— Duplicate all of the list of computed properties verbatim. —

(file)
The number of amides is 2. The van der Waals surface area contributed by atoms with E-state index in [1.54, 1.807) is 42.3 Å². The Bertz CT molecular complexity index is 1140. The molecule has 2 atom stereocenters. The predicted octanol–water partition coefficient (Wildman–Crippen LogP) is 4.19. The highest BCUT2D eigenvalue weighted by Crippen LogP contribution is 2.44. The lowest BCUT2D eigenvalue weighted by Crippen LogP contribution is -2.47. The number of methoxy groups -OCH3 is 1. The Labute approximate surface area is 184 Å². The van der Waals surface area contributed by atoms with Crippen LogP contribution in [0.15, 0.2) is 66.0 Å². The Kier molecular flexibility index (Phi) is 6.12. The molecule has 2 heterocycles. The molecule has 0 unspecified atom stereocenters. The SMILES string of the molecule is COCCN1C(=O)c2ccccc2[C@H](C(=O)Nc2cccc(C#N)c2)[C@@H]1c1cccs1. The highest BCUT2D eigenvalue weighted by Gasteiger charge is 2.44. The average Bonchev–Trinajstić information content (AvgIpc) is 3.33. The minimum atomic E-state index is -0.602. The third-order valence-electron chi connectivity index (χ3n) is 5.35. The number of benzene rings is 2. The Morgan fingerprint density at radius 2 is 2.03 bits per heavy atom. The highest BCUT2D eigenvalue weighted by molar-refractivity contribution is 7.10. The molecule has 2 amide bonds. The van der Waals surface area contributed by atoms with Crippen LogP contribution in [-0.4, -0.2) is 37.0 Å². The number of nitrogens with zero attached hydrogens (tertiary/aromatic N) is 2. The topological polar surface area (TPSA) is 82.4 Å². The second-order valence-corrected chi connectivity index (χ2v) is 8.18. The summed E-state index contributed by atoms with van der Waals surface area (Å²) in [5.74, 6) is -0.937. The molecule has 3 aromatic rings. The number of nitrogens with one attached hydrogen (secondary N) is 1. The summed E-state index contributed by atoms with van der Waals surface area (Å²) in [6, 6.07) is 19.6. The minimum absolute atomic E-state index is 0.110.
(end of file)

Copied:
The number of amides is 2. The van der Waals surface area contributed by atoms with E-state index in [1.54, 1.807) is 42.3 Å². The Bertz CT molecular complexity index is 1140. The molecule has 2 atom stereocenters. The predicted octanol–water partition coefficient (Wildman–Crippen LogP) is 4.19. The highest BCUT2D eigenvalue weighted by Crippen LogP contribution is 2.44. The lowest BCUT2D eigenvalue weighted by Crippen LogP contribution is -2.47. The number of methoxy groups -OCH3 is 1. The Labute approximate surface area is 184 Å². The van der Waals surface area contributed by atoms with Crippen LogP contribution in [0.15, 0.2) is 66.0 Å². The Kier molecular flexibility index (Phi) is 6.12. The molecule has 2 heterocycles. The molecule has 0 unspecified atom stereocenters. The SMILES string of the molecule is COCCN1C(=O)c2ccccc2[C@H](C(=O)Nc2cccc(C#N)c2)[C@@H]1c1cccs1. The highest BCUT2D eigenvalue weighted by Gasteiger charge is 2.44. The average Bonchev–Trinajstić information content (AvgIpc) is 3.33. The minimum atomic E-state index is -0.602. The third-order valence-electron chi connectivity index (χ3n) is 5.35. The number of benzene rings is 2. The Morgan fingerprint density at radius 2 is 2.03 bits per heavy atom. The highest BCUT2D eigenvalue weighted by molar-refractivity contribution is 7.10. The molecule has 2 amide bonds. The van der Waals surface area contributed by atoms with Crippen LogP contribution in [-0.4, -0.2) is 37.0 Å². The number of nitrogens with zero attached hydrogens (tertiary/aromatic N) is 2. The topological polar surface area (TPSA) is 82.4 Å². The second-order valence-corrected chi connectivity index (χ2v) is 8.18. The summed E-state index contributed by atoms with van der Waals surface area (Å²) in [5.74, 6) is -0.937. The molecule has 3 aromatic rings. The number of nitrogens with one attached hydrogen (secondary N) is 1. The summed E-state index contributed by atoms with van der Waals surface area (Å²) in [6, 6.07) is 19.6. The minimum absolute atomic E-state index is 0.110.